INDIAN RIVER COUNTY — Minor League Baseball’s President Pat O’Conner has been in a constant battle between his heart and his head concerning the future success of Dodgertown.
He knows the future for Dodgertown will be hosting any who want to train and use the facility — officially known now as Vero Beach Sports Village — for baseball, softball, soccer, football, lacrosse, tennis, swimming, umpire school and now even a boot camp for mascots.
But it is clear O’Conner wants to preserve some measure of Dodgertown and what used to be known as the Dodger way of doing things.
O’Conner talks openly of the relationship he wants to have with the community saying that Minor League Baseball has adopted Dodgertown Elementary, just as the Walter O’Malley family Dodgers did all those years ago.
And he recalls a meeting with someone in Vero Beach where he was asked if the facility would still host the St. Helen’s Harvest Festival.
“I told him absolutely and he asked if I knew what it was,” O’Conner said. “I told him, ‘I don’t know what it is, but if it is important enough for you to ask about then it is important to us.'”
O’Conner comes by his understanding of Dodgertown honestly. He got his start in professional sports 29 years ago as an intern with the Florida State League’s Vero Beach Dodgers. He is also a businessman, managing a $750 million a year operation that among other things oversees 20 minor leagues and over 250 clubs in the United States, Canada, Mexico, the Dominican Republic and Venezuela.
Minor League Baseball agreed last year to lease Dodgertown from the county for $1 a year in exchange for picking up the estimated $100,000 a month operating costs. Those expenses kicked in at the start of the year and MiLB must have sports teams using the facility to cover the operation.
And O’Conner knows full well he needs to market Vero Beach Sports Village if he is to attract the high school, college, little league, softball, soccer, lacrosse and even football teams he wants to bring to Vero Beach. Marketing is one of the things Minor League Baseball does best.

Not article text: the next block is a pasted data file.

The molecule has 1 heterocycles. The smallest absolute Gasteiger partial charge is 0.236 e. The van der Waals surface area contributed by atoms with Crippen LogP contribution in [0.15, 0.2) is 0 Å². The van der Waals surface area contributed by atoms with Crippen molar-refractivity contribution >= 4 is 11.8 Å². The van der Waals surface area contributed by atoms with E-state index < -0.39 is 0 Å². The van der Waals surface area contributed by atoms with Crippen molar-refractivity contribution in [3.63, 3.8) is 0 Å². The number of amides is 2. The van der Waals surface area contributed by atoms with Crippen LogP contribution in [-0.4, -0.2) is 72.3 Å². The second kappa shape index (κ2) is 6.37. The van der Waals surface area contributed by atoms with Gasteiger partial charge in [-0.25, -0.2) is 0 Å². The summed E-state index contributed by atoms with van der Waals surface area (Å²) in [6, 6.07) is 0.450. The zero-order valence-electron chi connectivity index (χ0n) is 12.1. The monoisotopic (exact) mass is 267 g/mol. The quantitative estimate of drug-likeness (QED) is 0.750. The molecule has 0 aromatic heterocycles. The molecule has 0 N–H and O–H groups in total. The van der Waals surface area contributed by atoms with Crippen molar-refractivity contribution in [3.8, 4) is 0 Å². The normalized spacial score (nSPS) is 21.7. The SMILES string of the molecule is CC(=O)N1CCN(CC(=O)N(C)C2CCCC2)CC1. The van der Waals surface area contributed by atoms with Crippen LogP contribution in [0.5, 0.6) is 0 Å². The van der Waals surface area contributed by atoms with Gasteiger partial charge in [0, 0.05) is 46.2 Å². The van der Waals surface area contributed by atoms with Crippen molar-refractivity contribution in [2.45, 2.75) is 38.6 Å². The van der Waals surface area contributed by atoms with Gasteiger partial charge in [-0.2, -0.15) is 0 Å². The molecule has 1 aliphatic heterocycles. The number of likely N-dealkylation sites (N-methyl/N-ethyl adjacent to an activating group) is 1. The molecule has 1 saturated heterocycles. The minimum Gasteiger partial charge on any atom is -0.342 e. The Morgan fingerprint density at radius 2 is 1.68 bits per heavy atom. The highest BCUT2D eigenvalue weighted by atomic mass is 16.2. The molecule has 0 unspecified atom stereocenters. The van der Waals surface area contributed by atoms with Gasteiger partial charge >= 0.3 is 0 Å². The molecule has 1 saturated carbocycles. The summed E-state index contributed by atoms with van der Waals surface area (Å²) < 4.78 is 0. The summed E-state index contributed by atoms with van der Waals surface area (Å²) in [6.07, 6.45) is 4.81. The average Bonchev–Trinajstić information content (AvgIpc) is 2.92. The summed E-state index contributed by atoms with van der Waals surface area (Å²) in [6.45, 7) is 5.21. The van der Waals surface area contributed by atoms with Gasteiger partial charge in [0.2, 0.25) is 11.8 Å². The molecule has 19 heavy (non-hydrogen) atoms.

In any given year up to 15 of its teams go through a re-branding to remain relevant in their communities.
But even there he may have let his heart get in the way.
O’Conner, named MiLB president in 2008, wanted to market the facility as Dodgertown. Negotiations went on for months, but the Dodgers were in the process of using the Dodgertown moniker throughout the facilities within its organization and balked at allowing it to be used in the place where the name originated. And then current owners Frank and Jamie McCourt became involved in a nasty divorce with the Dodgers one of the more contentious issues.
The talks ground to a halt.
“It became apparent the value we were going to be able to extract from Dodgertown was so limited and watered down that it wasn’t worth taking on their terms,” he said.
He admits the time lost likely cost the operation money.
“We are probably six months behind where we thought we would be and a lot of that is self-inflicted,” he said. “We made a conscious decision to wait on the name and we understand what that did to us.”
So the operation has moved forward, wanting to preserve what it can of the Dodger legacy, but making plans to sell the 65-acre complex as an all inclusive place to hold all kinds of athletic tournaments, training camps and anything else for groups that might need a place to meet and train and bond.
In fact, the Sports Village recently hosted the Chinese National baseball team – managed by former major-leaguer Tom Lawless and pitching coach Scott McGregor – as they prepared for the Asian Games this month.
So his staff brainstormed and came up with the Vero Beach Sports Village.
“We thought destination first, Vero Beach everyone knows where that is if we couldn’t use Dodgertown,” O’Conner said. “For this business model to be successful it has to cross over gender, age and sport. It is not a baseball village, it is not football, it is a sports village. It is village because we are self contained and it is a communal concept.”
While O’Conner has a grand vision for the Sports Village it must be successful if it is to survive.
And there is still work to do on that front.
Plans are underway to turn one of the practice fields into a soccer field that can also contain lacrosse games and negotiations are nearly completed with the city and county to take the dormant nine-hole golf course and use part of it to build a cloverleaf of fields that can host little league and softball tournaments.
At present all five fields, including Holman Stadium, and two half-fields are built to major league specifications.
They currently can’t host “small ball” and softball tournaments for kids.
Minor League baseball is convinced that is the key to turning around the $100,000 a month they are currently losing in upkeep.
“We cannot be successful without this,” MiLB vice president Craig Callan told county commissioners recently. “Without this Minor League Baseball will fail in Vero Beach.”